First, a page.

Making a List and Checking it Twice. . .

CheckNo, I’m not Santa but I’m still making a list. Unlike Santa’s list, this one only includes those who have been naughty. Specifically, companies that use freelance medical writers but do not pay within a timely manner (i.e., 45 days from invoicing); do not pay at all; or significantly change the scope of the project but balk (or walk away) when the writer tries to change the scope of the fee.

This list was triggered by a Tweet from someone about Time Inc., and NBC charging freelancers a percentage of their fee if they want to be paid in a timely manner. Imagine that. If you want to be paid within a month or so, you have to agree to give up 4% or so of the money owed you.

There is just so much wrong with that thinking I don’t even know where to start. My outrage might be the result, in part, of my own payment woes. As I wrote in an earlier post, I have a client who just informed me they are paying at 90 days or later and there is nothing I can do about it. The reason they are paying me so late? Because their client has not paid them!

Well, now I have something I can do. I’m putting them on the List.

So the next time they call a freelancer (as they called me last week) and ask the writer to take on a rush job, the freelancer will know that this is a client that takes forever to pay–and will ask for 50% of the project up front, overnight or wired into their checking account–before writing a single word.

I posted word of the “list” on the American Medical Writers’ Association listserve and immediately several writers emailed me their own stories of woe. I also invited writers to email me directly to find out the name of my own late-paying client — about 15 did (15 of some of the best writers out there).

Now, let me say that I’ve been freelancing for 10 years and I’ve rarely had trouble getting paid. In fact, this is the first year I’ve  ever faced this problem in any significant way. I know the economy is a mess, I know times are tough. What I don’t understand is why a company would alienate a vendor they need. After all, if they can’t find a good writer to turn out quality work (including those rush jobs), how will they meet the needs of their own clients? Is it worth the extra percent or two in interest to alienate a writer who has learned your system, worked well with your staff, and turned in good work that pleased your client? How much more will it cost you to start all over again with another writer?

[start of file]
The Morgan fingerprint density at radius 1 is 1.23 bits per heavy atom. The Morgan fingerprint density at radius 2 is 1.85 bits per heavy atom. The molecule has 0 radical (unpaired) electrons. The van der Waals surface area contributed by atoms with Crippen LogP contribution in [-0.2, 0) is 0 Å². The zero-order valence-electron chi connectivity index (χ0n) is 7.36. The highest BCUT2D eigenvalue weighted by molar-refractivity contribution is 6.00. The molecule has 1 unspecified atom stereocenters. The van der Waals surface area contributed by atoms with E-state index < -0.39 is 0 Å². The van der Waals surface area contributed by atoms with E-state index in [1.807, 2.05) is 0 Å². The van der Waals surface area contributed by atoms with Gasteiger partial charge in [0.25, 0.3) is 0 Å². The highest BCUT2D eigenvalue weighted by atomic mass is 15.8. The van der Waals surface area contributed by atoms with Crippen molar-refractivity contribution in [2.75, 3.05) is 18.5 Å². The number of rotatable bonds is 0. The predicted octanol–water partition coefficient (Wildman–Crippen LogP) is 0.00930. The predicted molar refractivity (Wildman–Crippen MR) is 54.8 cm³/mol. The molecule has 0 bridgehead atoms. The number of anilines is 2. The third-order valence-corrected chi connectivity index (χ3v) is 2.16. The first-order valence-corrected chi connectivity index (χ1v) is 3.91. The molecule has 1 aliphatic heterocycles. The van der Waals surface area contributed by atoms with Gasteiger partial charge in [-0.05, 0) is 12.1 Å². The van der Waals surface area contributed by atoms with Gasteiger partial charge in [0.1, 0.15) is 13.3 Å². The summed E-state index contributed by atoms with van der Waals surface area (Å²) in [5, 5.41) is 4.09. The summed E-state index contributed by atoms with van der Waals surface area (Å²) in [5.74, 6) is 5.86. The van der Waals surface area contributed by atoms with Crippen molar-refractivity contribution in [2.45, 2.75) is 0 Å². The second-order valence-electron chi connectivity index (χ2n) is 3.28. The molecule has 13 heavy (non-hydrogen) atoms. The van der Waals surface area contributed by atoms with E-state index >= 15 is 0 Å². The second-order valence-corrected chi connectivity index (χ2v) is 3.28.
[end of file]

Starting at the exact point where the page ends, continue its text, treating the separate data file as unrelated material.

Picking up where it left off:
I’m trying to understand, I really am, but I just don’t get it.

So I’m making a list; a list I will make available to other medical freelancers.

Have a late-paying client story to share (from within the past 2 years only)? Email me directly at Your name will be kept confidential; only your late-paying client will be added to the list.

3 Responses to “Making a List and Checking it Twice. . .”

  1. Deb Gordon

    Thanks so much for posting Jessica. I am adding that same line to my invoice as of TODAY! also, just to update everyone who asked, the late-paying client told me a check was being cut today (I had emailed the owners and partners in the company and reminded everyone that I would hate to have to call THEIR client and remind them that the copyright for the content remains with me until I'm paid).

    Sigh. I hate having to deal with this stuff but it's part of the freelance life, I guess.

  2. Jessica Johns Pool

    I had a major client that was paying in 60-90 days until I added a line to my invoice and contract: Net 30/3%. A more experienced freelancer recommended this and it sped up all of my receivables considerably.

    Another client who was paying in 120 days I dealt with by building in the time I was spending following up with their accounting dept. When the marketing folks asked why my bids had gone up and I explained, they quit calling. Whew, another problem solved!

    Thanks for starting your list. Happy holidays!

  3. Alisa Bowman

    I can't believe that with Time Inc!? Wha the fa (as I say in my house when my younin is around)?

    ASJA also has a list. It'd be great if AMWA and ASJA shared lists. Maybe even cooperate with NWU and the Author's Guild and others who might also keep such things. The more we gang up, the more power we have. Heck, if we all refused to do work for just one of these companies, it would effect change in that one company.


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